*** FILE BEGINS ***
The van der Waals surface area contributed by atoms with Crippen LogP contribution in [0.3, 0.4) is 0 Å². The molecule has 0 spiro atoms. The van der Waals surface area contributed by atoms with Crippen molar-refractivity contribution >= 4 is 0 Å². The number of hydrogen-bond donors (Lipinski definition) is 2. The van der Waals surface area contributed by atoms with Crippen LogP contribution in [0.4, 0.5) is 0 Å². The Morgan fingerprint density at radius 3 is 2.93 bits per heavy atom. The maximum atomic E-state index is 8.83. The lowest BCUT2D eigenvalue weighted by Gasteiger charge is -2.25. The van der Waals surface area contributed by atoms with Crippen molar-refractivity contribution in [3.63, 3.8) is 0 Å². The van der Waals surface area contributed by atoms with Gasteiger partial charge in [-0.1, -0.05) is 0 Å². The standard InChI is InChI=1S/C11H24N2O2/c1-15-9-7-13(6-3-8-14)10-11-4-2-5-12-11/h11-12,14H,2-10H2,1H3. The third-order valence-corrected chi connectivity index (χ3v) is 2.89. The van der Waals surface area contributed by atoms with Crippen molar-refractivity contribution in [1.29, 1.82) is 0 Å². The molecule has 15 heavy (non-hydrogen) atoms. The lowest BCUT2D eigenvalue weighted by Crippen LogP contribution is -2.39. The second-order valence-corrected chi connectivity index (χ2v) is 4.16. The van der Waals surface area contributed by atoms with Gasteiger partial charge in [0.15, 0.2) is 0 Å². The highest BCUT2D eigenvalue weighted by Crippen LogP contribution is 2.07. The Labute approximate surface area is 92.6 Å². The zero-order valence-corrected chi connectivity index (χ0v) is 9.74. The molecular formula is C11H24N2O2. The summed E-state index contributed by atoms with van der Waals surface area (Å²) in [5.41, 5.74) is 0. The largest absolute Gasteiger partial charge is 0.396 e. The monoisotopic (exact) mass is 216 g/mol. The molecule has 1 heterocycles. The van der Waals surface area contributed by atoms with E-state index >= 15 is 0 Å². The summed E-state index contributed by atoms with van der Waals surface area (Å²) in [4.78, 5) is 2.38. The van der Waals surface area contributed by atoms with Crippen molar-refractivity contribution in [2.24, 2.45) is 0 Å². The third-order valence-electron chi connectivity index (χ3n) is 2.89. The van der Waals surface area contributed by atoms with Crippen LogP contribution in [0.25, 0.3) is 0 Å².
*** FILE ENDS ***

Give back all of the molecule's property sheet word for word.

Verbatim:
The van der Waals surface area contributed by atoms with Crippen LogP contribution in [0.3, 0.4) is 0 Å². The molecule has 0 spiro atoms. The van der Waals surface area contributed by atoms with Crippen molar-refractivity contribution >= 4 is 0 Å². The number of hydrogen-bond donors (Lipinski definition) is 2. The van der Waals surface area contributed by atoms with Crippen LogP contribution in [0.4, 0.5) is 0 Å². The Morgan fingerprint density at radius 3 is 2.93 bits per heavy atom. The maximum atomic E-state index is 8.83. The lowest BCUT2D eigenvalue weighted by Gasteiger charge is -2.25. The van der Waals surface area contributed by atoms with Crippen molar-refractivity contribution in [3.63, 3.8) is 0 Å². The van der Waals surface area contributed by atoms with Gasteiger partial charge in [-0.1, -0.05) is 0 Å². The standard InChI is InChI=1S/C11H24N2O2/c1-15-9-7-13(6-3-8-14)10-11-4-2-5-12-11/h11-12,14H,2-10H2,1H3. The third-order valence-corrected chi connectivity index (χ3v) is 2.89. The van der Waals surface area contributed by atoms with Crippen molar-refractivity contribution in [1.29, 1.82) is 0 Å². The molecule has 15 heavy (non-hydrogen) atoms. The lowest BCUT2D eigenvalue weighted by Crippen LogP contribution is -2.39. The second-order valence-corrected chi connectivity index (χ2v) is 4.16. The van der Waals surface area contributed by atoms with Gasteiger partial charge in [0.15, 0.2) is 0 Å². The highest BCUT2D eigenvalue weighted by Crippen LogP contribution is 2.07. The Labute approximate surface area is 92.6 Å². The zero-order valence-corrected chi connectivity index (χ0v) is 9.74. The molecular formula is C11H24N2O2. The summed E-state index contributed by atoms with van der Waals surface area (Å²) in [5.41, 5.74) is 0. The largest absolute Gasteiger partial charge is 0.396 e. The monoisotopic (exact) mass is 216 g/mol. The molecule has 1 heterocycles. The van der Waals surface area contributed by atoms with E-state index >= 15 is 0 Å². The summed E-state index contributed by atoms with van der Waals surface area (Å²) in [4.78, 5) is 2.38. The van der Waals surface area contributed by atoms with Crippen molar-refractivity contribution in [2.24, 2.45) is 0 Å². The third-order valence-electron chi connectivity index (χ3n) is 2.89. The van der Waals surface area contributed by atoms with Crippen LogP contribution in [0.25, 0.3) is 0 Å².